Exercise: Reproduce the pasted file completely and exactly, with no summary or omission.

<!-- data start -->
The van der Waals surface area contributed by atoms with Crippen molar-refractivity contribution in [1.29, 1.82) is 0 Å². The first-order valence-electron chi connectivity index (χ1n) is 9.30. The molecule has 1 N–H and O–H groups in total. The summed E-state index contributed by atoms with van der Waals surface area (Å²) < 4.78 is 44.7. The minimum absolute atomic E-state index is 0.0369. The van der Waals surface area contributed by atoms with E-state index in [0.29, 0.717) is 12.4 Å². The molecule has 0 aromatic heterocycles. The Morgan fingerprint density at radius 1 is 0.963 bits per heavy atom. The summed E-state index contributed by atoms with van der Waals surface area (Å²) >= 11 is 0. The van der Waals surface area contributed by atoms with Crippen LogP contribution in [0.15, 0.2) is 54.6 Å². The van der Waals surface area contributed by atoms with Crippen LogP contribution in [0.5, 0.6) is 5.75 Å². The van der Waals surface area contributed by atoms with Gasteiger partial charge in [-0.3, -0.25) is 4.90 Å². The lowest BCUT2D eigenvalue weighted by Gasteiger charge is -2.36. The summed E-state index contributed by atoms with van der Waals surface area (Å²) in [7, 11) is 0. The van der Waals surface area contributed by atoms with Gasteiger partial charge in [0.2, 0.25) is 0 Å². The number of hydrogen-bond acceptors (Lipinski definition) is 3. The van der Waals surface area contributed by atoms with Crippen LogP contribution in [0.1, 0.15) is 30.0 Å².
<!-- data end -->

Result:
The van der Waals surface area contributed by atoms with Crippen molar-refractivity contribution in [1.29, 1.82) is 0 Å². The first-order valence-electron chi connectivity index (χ1n) is 9.30. The molecule has 1 N–H and O–H groups in total. The summed E-state index contributed by atoms with van der Waals surface area (Å²) < 4.78 is 44.7. The minimum absolute atomic E-state index is 0.0369. The van der Waals surface area contributed by atoms with E-state index in [0.29, 0.717) is 12.4 Å². The molecule has 0 aromatic heterocycles. The Morgan fingerprint density at radius 1 is 0.963 bits per heavy atom. The summed E-state index contributed by atoms with van der Waals surface area (Å²) >= 11 is 0. The van der Waals surface area contributed by atoms with Crippen LogP contribution in [0.15, 0.2) is 54.6 Å². The van der Waals surface area contributed by atoms with Crippen LogP contribution in [0.5, 0.6) is 5.75 Å². The van der Waals surface area contributed by atoms with Gasteiger partial charge in [-0.3, -0.25) is 4.90 Å². The lowest BCUT2D eigenvalue weighted by Gasteiger charge is -2.36. The summed E-state index contributed by atoms with van der Waals surface area (Å²) in [7, 11) is 0. The van der Waals surface area contributed by atoms with Gasteiger partial charge in [0.2, 0.25) is 0 Å². The number of hydrogen-bond acceptors (Lipinski definition) is 3. The van der Waals surface area contributed by atoms with Crippen LogP contribution in [0.1, 0.15) is 30.0 Å².